The growing popularity of eating breakfast out is threatening lunch trade, according to NPD Group.
Its research states that OOH breakfast is growing much faster than lunch with the average bill being 31% higher (at £3.30) than it was eight years earlier. In contrast, the average bill for lunch is only 6.5% higher over the same period (£4.57 vs £4.29).
While people still spend more at lunchtime, the gap is closing. As of YE 2008, the price of an eat-out breakfast was 59% that of lunch; fast forward to YE 2016 and it is 13 percentage points higher at 72% the price of lunch. It’s the same story when viewed in terms of visits. Lunch has lost over 80 million visits, while breakfast has added an extra 107 million. Dinner is flat.
NPD Group says that more people are having breakfast out because they don’t have the time to focus on that meal at home. Breakfast offerings on the high street – both food and drink – are also more numerous than before and offer wider choice. With operators opening much earlier too, breakfast out amounts to a much better option than anything we could prepare at home.
Cyril Lavenant, NPD’s director of foodservice UK, said: “Foodservice operators providing lunches of all kinds are working in an intensively competitive marketplace. The well-known brands are succeeding at the expense of independent operators.
“But the bigger story is that it’s easier than ever before to buy a good breakfast on the high street. In addition, some 16% of breakfast occasions away from home occur at the relatively late time of between 10am and 11am, meaning that lunch for some might then become just a quick bite of something light that people bring from home. In that case, they would skip buying their lunch from outside. So as breakfast away from home grows, especially if this happens later in the morning, there is a danger breakfast will cannibalise lunch business. That’s a trend foodservice operators should watch.”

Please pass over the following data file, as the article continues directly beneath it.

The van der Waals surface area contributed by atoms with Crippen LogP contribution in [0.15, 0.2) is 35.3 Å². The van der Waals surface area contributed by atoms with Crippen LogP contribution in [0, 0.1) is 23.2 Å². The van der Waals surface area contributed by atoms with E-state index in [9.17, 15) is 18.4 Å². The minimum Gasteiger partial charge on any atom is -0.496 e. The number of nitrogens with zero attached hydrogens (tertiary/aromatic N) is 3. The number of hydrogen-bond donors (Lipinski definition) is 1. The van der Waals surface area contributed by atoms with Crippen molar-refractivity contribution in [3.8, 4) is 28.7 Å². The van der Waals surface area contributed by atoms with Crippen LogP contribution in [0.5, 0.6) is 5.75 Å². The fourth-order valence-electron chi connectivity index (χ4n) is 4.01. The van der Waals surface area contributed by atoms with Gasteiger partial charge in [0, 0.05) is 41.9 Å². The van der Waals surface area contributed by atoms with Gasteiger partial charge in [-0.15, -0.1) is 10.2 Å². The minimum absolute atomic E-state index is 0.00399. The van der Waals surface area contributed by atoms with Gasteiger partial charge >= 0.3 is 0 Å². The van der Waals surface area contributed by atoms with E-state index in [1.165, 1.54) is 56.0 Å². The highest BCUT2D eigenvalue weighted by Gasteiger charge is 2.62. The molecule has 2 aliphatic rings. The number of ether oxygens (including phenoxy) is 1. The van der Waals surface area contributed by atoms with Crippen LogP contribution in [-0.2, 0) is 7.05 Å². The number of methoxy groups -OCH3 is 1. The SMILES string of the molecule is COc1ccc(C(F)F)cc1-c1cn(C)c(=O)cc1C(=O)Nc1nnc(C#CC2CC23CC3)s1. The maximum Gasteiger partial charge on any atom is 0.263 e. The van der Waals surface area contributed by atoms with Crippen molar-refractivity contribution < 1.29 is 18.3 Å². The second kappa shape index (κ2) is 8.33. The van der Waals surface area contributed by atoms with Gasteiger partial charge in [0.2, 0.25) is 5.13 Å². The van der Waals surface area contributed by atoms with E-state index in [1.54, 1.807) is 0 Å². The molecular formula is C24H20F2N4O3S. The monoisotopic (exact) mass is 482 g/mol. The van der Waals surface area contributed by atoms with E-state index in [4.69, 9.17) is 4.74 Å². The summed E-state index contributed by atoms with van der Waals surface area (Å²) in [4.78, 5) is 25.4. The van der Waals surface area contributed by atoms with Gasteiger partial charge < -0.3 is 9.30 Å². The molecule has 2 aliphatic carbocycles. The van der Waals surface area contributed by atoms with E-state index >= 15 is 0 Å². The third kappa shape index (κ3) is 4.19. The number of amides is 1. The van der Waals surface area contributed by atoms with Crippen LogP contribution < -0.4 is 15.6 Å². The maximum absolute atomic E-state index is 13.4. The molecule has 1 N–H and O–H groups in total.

According to the research, lunch has declined during the week in visit terms but is seeing strong growth at weekends, with 8% more visits than eight years ago.
Breakfast though is doing even better with over 20% more weekend visits. Meanwhile, lunch is increasingly relying on deals.
Where we eat lunch is also changing with on-premise visits up 5.8%, while off-premise (‘lunch on the go’) visits were down 6.3% over the eight year period. However, lunch on-the-go visits have recently picked up, increasing in the past year to June 2016 by 3.9% versus a slower growth of 1.7% for on-premise visits.
Meanwhile, our tastes for lunch purchased away from home are showing no evidence of change. Sandwiches or wraps are our food of choice, with one-third (33%) of all lunch visits including these items, much higher than burgers (15.9%) or chips/French fries (14%). Over 25% of visits involve the purchase of a carbonated soft drink. More than twice as many OOH lunch visits (15% vs 7%) involve coffee rather than tea.